Some parrots experience stronger hormonal surges than others. African greys are particularly hard to handle during the breeding months.

how to calm a hormonal parrot

What Are the Signs of A Hormonal Parrot?

Some parrots never experience behavioral changes when they become hormonal. This usually comes down to their owners socializing with them in the right way from an early age.

Similarly, if you never allow your parrot to become dominant, then you’ll find it much easier to deal with when it experiences hormone surges.

Unfortunately, some parrots become excitable, impulsive, or aggressive during hormonal times, making them difficult to handle.

These are the most common signs parrots display when they’re hormonal:


Parrots regurgitate their food to signal an interest in mating. It shows how well they scavenge and provide food, making them more attractive as partners.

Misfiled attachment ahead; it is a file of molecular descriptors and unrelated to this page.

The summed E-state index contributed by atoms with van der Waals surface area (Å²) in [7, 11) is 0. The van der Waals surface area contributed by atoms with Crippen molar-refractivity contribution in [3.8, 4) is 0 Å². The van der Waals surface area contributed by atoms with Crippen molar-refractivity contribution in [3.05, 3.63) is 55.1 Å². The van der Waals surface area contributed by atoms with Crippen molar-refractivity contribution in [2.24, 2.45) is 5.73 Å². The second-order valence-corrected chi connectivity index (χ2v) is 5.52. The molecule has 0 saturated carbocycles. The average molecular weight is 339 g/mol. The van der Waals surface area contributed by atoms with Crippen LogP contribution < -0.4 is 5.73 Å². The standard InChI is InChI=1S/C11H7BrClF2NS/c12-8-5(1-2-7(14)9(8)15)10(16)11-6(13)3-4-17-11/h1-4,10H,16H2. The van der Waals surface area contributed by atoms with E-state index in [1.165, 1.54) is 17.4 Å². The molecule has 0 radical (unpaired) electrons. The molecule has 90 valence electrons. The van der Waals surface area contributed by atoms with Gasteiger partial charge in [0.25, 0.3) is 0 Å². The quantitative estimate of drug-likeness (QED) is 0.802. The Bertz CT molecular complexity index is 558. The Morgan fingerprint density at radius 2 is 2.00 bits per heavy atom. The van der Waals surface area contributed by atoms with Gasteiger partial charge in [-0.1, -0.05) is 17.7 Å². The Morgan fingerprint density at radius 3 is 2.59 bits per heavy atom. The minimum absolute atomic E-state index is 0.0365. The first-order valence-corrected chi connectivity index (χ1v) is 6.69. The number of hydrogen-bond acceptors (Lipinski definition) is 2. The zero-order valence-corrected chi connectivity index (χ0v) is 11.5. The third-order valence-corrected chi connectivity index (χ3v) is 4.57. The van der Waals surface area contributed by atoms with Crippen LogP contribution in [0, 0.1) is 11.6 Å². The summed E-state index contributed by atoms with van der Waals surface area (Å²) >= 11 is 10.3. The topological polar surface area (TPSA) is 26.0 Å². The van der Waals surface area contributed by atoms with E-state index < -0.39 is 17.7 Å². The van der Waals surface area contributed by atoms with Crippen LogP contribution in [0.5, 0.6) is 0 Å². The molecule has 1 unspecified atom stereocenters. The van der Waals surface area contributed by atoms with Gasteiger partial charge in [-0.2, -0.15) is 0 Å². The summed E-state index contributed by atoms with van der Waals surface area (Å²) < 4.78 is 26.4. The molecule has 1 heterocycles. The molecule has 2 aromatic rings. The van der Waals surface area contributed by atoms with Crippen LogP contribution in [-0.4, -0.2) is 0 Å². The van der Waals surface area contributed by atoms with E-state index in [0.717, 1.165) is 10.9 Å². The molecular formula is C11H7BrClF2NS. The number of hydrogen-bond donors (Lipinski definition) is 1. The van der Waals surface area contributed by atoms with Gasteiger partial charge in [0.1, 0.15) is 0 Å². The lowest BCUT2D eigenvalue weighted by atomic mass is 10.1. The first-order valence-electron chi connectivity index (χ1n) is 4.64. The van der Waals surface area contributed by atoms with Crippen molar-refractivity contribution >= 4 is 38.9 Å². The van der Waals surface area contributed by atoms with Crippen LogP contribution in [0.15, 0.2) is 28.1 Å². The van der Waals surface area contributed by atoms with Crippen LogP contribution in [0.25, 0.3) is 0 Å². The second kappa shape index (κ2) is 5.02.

In captivity, parrots will regurgitate on the owners they see as partners. Unfortunately, this behavior means your parrot’s too attached to you.

You mustn’t reward this behavior, but you must also tread carefully. Rebuffing your parrot’s advances too suddenly can cause it to become upset. It may also damage your bond.


Biting is a common side effect of hormonal behavior. This is known as “bluffing” and affects even sweet and gentle parrots with no biting history.

Signs of bluffing include:

  • Nipping
  • Lunging
  • Biting
  • Hissing